Long-term Care Insurance premiums are lower, when younger you are. So, it makes sense to purchase coverage when you are younger and when premiums are more affordable. The monthly premium if you purchase coverage at age 45 can be as low as $50 a month. Whereas, the same plan for a 55-year-old would be over a $100 a month and for a 65-year-old would be over $200 a month.

      "Long-term Care Is to Hard to Qualify For"

      Underwriting requirements for long-term Care Insurance are very different from life or Disability Insurance. In most instances, coverage can be obtained without having to complete medical tests.

      "I'm Too Young"

      A lot of us think that only senior citizens need to worry about Long-term Care, so we put off preparing for the possibility. The fact is accidents or illnesses can strike at any age.


      People of all ages can develop serious conditions that require them to need assistance with routine daily activities for an extended period of time and the cost of care can be significant. Long-term Care Insurance can help cover the cost of the care associated with these illnesses and injuries while protecting your assets.


      If you have any questions please do hesitate to call us at 1.866.899.4849 ,or visit our Long-term Care Quote Page.

    • Long-term Care Consumer Report

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      Growing 2 old has never been easier with Long term care insurance by Edwin Kelly Tofslie
      Growing 2 old has never
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      term care insurance.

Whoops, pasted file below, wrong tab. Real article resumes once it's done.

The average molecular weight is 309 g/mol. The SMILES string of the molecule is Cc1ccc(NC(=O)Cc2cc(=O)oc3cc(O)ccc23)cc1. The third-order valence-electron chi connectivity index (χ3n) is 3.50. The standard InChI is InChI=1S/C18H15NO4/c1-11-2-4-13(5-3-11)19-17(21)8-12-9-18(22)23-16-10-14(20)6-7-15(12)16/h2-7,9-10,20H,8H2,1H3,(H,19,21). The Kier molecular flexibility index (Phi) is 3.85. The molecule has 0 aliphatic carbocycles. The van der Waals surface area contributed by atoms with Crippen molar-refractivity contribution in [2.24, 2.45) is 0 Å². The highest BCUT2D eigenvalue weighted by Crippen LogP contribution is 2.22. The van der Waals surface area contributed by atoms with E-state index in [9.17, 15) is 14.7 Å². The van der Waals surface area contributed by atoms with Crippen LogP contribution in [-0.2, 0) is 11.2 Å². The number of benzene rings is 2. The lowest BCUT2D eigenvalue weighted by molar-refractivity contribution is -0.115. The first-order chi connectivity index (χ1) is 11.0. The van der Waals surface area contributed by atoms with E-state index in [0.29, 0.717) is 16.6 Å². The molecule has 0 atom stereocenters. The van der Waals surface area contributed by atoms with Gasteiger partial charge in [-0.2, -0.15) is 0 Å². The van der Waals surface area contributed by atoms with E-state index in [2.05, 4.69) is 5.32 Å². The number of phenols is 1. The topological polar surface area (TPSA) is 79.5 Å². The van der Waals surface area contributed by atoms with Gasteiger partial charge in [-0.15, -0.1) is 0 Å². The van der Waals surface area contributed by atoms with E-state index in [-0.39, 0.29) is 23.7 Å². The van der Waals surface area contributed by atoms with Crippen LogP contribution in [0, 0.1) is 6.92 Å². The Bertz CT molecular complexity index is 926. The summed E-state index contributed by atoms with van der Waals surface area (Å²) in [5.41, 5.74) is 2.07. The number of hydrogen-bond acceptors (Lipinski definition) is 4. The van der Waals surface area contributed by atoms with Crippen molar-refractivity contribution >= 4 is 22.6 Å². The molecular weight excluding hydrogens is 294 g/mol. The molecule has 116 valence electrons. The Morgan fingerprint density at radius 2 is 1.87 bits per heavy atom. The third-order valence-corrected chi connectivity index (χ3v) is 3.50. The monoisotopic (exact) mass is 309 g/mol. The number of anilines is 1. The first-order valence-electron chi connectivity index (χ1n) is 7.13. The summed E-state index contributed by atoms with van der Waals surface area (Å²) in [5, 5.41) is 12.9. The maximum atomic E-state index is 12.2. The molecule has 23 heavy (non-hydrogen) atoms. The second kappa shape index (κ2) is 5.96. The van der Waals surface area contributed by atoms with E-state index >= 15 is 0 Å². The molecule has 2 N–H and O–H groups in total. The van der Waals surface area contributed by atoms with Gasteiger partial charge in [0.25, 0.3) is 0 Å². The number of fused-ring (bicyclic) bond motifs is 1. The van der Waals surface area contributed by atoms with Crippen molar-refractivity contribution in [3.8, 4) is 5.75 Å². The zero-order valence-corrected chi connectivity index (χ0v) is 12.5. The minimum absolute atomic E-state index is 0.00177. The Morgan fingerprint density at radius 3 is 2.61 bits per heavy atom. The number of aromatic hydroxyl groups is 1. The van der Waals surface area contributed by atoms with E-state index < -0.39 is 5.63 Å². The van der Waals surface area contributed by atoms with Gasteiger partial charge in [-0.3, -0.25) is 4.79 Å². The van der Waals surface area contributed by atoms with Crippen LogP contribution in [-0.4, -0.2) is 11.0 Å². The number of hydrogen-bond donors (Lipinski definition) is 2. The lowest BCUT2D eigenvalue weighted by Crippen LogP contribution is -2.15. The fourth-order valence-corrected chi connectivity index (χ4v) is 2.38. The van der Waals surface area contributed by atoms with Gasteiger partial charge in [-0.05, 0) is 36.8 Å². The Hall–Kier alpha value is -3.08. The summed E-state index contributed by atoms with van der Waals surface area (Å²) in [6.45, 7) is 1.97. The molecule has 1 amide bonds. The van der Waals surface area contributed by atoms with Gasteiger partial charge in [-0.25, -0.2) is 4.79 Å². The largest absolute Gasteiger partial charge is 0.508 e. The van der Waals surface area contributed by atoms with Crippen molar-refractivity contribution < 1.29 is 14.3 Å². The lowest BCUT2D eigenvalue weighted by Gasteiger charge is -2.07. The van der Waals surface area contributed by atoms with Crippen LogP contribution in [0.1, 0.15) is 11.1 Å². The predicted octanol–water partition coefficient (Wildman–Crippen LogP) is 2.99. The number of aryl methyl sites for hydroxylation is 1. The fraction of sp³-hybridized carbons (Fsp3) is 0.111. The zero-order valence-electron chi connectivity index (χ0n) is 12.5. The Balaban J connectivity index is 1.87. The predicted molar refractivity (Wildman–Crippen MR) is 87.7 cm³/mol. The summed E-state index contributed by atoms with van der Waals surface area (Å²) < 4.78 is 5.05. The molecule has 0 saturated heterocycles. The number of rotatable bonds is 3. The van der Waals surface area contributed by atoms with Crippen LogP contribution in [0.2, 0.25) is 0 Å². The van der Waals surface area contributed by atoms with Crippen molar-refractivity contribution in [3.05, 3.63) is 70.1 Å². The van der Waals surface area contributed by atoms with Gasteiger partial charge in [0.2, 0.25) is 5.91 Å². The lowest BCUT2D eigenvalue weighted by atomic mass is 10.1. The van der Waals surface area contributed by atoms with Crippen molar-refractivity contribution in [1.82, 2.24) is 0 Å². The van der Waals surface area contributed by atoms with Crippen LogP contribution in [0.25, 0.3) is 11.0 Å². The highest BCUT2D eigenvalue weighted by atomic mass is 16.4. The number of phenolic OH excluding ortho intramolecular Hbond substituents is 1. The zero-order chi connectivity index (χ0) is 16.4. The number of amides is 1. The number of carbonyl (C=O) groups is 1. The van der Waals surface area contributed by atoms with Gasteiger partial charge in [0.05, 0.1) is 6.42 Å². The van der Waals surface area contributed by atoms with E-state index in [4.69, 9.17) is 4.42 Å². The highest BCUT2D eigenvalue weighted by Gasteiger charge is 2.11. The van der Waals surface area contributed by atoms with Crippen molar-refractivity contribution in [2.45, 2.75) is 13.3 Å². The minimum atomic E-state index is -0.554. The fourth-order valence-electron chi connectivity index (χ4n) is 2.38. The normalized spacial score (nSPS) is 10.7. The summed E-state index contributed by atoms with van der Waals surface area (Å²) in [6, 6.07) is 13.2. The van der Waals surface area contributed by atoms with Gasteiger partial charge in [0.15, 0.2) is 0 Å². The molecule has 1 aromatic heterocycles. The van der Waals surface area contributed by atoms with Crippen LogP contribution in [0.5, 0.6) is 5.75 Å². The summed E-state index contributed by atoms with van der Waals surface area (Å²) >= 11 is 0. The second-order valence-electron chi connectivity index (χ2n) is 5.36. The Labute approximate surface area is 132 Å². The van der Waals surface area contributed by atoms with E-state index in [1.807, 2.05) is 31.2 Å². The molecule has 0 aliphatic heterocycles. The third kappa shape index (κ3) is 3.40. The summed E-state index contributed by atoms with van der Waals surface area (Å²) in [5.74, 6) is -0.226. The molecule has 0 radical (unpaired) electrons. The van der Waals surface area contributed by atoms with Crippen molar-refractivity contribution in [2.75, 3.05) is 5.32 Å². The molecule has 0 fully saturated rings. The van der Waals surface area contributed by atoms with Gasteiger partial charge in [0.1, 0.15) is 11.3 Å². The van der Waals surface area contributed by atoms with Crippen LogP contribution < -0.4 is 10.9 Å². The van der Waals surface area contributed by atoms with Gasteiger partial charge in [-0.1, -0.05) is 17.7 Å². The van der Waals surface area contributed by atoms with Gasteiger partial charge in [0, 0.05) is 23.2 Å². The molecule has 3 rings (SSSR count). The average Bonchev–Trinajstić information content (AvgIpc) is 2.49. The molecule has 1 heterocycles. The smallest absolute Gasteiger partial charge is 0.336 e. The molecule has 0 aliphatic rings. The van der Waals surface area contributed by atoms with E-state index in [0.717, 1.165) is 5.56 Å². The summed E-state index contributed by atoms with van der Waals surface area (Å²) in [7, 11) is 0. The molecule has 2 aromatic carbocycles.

photo by Edwin Kelly Tofslie

      We're always surveying the latest and greatest in insurance plans available in Canada and today we're breaking down the advantages and disadvantages of some of leading long-term care plans in Canada. We do the work, so you don't have to.

      In 2008, LIMRA, a financial research firm, introduced stats that underscore the importance of getting long-term care insurance early. These include the following:

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    • Long-term Care Insurance: Why You Should Buy Now

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      Thinking about Long term Care by Doug Sheffer
      Thinking about Long-term
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    • Long-Term Care Insurance: The Top 5 Reasons People Claim Benefits

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    • LIMRA’s Long-term Care Statistics

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    • Sun Life’s Long-term Care Plan

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      Pros

      • Rolling five year guarantee (guaranteed to remain the same for five years).
      • Zero elimination period available for facility care.
      • No waiting period if there's a relapse of illness within 180 days of recovery.
      • Payment for the longer of 20 years or until the age of 55 is available.

      Cons

      • Comprehensive benefit has to be purchased for home care services.
      • The client must submit receipts to claim benefits.
      Continue reading

    • Manulife Living Care Underwriting Made Easy

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      The following is a snapshot of Manulife's underwriting requirements on their Long-term Care plan called Living Care. They do have the right to alter those requirements depending on the insured's health history.